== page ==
Walk the Plank with Bambuco

Review in Issue 14-3 | Autumn 2002

0o longitude: It was a beautiful summer evening and the perfect location, adjacent to the Cutty Sark in Greenwich, Bambuco's organically geometric structure of poles mirroring the wooden masts of the famous tea clipper. We had walked – no, marched – through the under-river foot tunnel from the Isle of Dogs, having admired the view across the river – the two wooden constructions created for different reasons by people at different points in time united in a space overloaded with historical and geographical significance. So even without the presence of the human performer, here was a theatre of space and design, evoking many responses and reflections on human voyage and endeavour, on the interaction of cultures and commodities, on the relationship between land, air and sea.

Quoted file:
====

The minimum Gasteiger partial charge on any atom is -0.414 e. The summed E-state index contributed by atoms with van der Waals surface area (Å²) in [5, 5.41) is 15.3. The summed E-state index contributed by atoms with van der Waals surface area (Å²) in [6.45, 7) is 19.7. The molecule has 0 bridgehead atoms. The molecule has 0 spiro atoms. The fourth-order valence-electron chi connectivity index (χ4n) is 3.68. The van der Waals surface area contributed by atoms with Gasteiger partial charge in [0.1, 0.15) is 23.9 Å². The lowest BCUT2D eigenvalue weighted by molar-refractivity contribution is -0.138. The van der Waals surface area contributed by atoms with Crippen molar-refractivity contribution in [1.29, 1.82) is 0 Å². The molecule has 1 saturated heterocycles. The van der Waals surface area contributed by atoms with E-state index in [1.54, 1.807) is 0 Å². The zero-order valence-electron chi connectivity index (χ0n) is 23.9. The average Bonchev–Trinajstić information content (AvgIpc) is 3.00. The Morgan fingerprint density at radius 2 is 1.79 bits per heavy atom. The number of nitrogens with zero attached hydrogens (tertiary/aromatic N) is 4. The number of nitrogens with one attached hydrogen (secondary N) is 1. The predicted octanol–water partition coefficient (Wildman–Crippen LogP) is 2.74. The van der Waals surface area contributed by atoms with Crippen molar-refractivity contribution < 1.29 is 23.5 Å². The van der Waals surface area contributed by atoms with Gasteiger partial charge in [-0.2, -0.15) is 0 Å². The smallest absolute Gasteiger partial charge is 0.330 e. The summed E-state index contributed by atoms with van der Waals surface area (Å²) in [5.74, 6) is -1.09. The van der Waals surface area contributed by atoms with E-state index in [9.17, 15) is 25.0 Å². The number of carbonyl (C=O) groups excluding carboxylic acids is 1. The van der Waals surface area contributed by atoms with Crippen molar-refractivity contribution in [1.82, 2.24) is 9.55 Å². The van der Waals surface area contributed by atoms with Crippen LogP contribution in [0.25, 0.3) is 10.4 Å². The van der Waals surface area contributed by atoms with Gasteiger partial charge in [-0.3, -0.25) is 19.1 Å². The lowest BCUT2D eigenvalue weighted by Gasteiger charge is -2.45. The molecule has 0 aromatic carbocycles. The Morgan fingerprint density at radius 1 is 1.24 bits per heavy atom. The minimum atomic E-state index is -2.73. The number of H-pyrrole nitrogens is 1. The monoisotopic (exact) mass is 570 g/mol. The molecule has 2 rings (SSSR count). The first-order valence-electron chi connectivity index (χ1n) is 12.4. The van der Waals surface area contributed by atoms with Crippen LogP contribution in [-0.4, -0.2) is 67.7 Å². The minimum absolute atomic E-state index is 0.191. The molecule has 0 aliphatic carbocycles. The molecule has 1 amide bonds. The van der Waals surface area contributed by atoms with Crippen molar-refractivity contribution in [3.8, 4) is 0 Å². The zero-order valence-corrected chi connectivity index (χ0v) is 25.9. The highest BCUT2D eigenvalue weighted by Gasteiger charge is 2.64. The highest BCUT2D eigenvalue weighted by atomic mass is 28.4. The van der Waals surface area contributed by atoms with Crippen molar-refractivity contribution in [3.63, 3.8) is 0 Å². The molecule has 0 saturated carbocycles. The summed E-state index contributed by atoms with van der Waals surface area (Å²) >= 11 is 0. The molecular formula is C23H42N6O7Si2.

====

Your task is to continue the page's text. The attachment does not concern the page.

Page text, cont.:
As the sun set, the sculpture was activated by waves of light. This being the work of pyrotechnic masters Walk the Plank, these colours were not the pure primaries of a regular firework display but the rich jewel tones of ruby, jade and lapis lazuli which seemed to skip along the structure. Performers climbed and clambered – the introduction of the human figure giving an immediate sense of scale, a changed perception of the dimensions involved: short spaces between bamboo poles were suddenly great gaping holes to the sky that a person could easily fall through. An aerialist swung her trapeze gracefully and carelessly out over the water. The choreography was the sort of simple perfection that makes it all look as easy and enchanting as watching a child on a swing – no sense of someone up there doing ‘tricks'. In its magical combination of site, visual design and physical skill this was an event that showed that outdoor performance has as much power to touch the soul as any other form of theatre.

Presenting Artists

Greenwich Meridian

Date Seen
  1. Jul 2002

This article in the magazine

Issue 14-3
p. 26